Current Issue
This Month's Print Issue

Follow Fast Company

We’ll come to you.

1 minute read

It's Not Just For Your Brain: Meditating Can Actually Change Your DNA

The benefits of mindfulness meditation just keep piling up.

[Photo: Flickr user Minoru Nitta]

Meditation is good for you. We don't need to tell you that. The chorus of voices extolling the virtues of mindfulness is never-ending: It decreases stress. It helps you focus. It can even rewire your mental circuitry. But it's not just your synapses that see the benefits: As it turns out, meditating can physically change your DNA.

In a recent study, the use of mindfulness meditation was shown to have an impact on certain types of DNA in breast cancer patients. Specifically, the length of telomeres—these are the tiny protective caps on the end of chromosomes—was physically altered as the result of this type of meditation.

The study, which was published in the Canadian journal Cancer, showed that the length of telomeres was preserved by meditation. Why does that matter? Shorter telomeres aren't explicitly problematic, but they do tend to correlate with things like cancer, heart disease, and diabetes. So, if we can manage to keep these microscopic structures from whittling down in size, our health is better off.

Explains Scientific American:

In Carlson’s study distressed breast cancer survivors were divided into three groups. The first group was randomly assigned to an 8-week cancer recovery program consisting of mindfulness meditation and yoga; the second to 12-weeks of group therapy in which they shared difficult emotions and fostered social support; and the third was a control group, receiving just a 6-hour stress management course. A total of 88 women completed the study and had their blood analyzed for telomere length before and after the interventions. Telomeres were maintained in both treatment groups but shortened in controls.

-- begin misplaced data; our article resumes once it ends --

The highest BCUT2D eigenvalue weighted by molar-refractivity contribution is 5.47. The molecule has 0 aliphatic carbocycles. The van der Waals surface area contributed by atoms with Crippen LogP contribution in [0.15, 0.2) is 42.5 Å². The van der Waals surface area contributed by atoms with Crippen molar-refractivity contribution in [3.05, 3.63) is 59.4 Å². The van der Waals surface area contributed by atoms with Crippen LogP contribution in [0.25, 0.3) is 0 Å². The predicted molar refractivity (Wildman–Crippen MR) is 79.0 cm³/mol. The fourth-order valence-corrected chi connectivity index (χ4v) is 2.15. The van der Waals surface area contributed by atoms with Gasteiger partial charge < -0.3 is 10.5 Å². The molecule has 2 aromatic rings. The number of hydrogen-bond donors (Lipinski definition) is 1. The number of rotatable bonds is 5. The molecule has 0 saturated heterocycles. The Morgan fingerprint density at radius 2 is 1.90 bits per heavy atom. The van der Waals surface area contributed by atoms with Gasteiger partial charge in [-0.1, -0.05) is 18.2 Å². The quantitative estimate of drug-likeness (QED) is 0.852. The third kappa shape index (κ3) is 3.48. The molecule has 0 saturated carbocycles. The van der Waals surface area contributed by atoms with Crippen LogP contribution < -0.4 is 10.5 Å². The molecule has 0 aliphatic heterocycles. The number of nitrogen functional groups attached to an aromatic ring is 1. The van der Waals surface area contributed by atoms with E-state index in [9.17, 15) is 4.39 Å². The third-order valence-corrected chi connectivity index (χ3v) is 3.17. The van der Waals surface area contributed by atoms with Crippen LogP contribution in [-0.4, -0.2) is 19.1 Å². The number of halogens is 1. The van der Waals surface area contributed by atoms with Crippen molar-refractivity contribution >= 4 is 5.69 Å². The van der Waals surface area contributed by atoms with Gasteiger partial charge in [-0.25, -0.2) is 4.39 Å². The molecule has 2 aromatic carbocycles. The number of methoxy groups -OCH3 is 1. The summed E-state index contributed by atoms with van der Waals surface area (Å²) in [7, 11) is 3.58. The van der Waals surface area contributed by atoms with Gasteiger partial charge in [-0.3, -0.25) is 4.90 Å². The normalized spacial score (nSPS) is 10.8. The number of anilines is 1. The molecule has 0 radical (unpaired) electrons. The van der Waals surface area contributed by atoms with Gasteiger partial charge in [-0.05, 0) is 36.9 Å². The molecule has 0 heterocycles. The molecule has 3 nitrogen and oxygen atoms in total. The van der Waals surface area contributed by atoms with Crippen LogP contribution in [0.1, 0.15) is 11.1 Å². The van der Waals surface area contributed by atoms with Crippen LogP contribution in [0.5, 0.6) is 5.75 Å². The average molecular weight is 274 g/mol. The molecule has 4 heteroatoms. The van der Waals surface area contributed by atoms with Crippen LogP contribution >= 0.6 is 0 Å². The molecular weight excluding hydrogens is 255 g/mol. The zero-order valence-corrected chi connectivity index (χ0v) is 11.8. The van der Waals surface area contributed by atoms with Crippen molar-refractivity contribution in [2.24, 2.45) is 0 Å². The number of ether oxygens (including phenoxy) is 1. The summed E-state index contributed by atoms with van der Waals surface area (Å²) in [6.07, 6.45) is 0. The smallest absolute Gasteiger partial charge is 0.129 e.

This isn't the first time that Buddhist-style mindfulness meditation has been linked to the molecular goings-on of our biological makeup. A December 2013 study from the University of Wisconson-Madison demonstrated that the DNA of subjects who meditated "showed a range of genetic and molecular differences, including altered levels of gene-regulating machinery and reduced levels of pro-inflammatory genes, which in turn correlated with faster physical recovery from a stressful situation."

The telomere length correlation goes back to 2008, when a study found that stress management, aerobic exercise, and a vegan diet had an impact on telomere length in prostate cancer patients.

Pretty nuts. So if the neurocircuitry-boosting, focus-enhancing wonders of meditation weren't enough to sell you, perhaps the promise of physical health benefits will rope you onto the bandwagon. And just in time for the New Year's resolution season, no less.

loading